The symbol G was a new coinage in the 3rd century B.C. The pronunciation of C throughout the period of classical Latin was that of an unvoiced guttural stop (k).
At the end of words the voiced sound is often written with -s, the unvoiced with -ss as in his and hiss.
The sound was that of the unvoiced dental stop. The English t, however, is not dental but alveolar, being pronounced, as d also, not by putting the tongue against the teeth but against their sockets.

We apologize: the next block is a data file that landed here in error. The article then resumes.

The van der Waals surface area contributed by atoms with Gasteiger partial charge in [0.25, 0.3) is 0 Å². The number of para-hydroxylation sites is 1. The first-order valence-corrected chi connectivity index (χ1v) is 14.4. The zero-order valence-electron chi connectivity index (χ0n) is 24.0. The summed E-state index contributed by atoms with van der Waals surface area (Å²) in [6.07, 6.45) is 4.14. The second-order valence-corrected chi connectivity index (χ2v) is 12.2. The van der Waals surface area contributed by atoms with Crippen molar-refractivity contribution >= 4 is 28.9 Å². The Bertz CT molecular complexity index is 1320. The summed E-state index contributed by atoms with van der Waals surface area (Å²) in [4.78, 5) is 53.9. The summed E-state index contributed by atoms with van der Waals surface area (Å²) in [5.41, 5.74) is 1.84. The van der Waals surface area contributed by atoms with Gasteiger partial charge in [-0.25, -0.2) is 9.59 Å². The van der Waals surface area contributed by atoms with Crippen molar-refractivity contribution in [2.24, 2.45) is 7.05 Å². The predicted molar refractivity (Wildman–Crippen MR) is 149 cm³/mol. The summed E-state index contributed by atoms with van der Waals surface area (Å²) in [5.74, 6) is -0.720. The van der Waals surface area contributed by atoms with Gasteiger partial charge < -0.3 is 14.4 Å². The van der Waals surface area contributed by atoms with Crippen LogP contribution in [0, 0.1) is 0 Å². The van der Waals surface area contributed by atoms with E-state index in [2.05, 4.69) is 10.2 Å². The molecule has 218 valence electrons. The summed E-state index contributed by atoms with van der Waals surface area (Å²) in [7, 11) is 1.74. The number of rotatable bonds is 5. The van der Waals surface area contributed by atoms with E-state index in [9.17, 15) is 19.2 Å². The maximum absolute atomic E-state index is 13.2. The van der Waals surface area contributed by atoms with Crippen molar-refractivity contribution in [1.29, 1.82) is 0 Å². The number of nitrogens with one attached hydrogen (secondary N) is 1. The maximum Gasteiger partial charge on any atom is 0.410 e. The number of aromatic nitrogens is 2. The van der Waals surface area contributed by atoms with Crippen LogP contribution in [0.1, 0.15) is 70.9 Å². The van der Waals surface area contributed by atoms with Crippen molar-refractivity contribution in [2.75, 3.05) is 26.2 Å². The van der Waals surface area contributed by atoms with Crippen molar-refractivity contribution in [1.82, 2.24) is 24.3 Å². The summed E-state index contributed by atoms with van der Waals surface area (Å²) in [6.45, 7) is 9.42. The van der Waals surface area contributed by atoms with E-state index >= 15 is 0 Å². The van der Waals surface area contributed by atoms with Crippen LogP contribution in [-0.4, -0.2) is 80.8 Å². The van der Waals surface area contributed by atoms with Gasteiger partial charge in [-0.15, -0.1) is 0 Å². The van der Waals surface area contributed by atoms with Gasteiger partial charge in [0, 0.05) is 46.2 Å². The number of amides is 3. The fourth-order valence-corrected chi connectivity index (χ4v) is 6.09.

In medieval and modern Greek, however, this has become the unvoiced sound represented in English by th in thin, thick, pith.
In English th represents both the unvoiced sound J as in thin, &c., and the voiced sound 5, which is found initially only in pronominal words like this, that, there, then, those, is commonest medially as in father, bother, smother, either, and is found also finally in words like with (the preposition), both.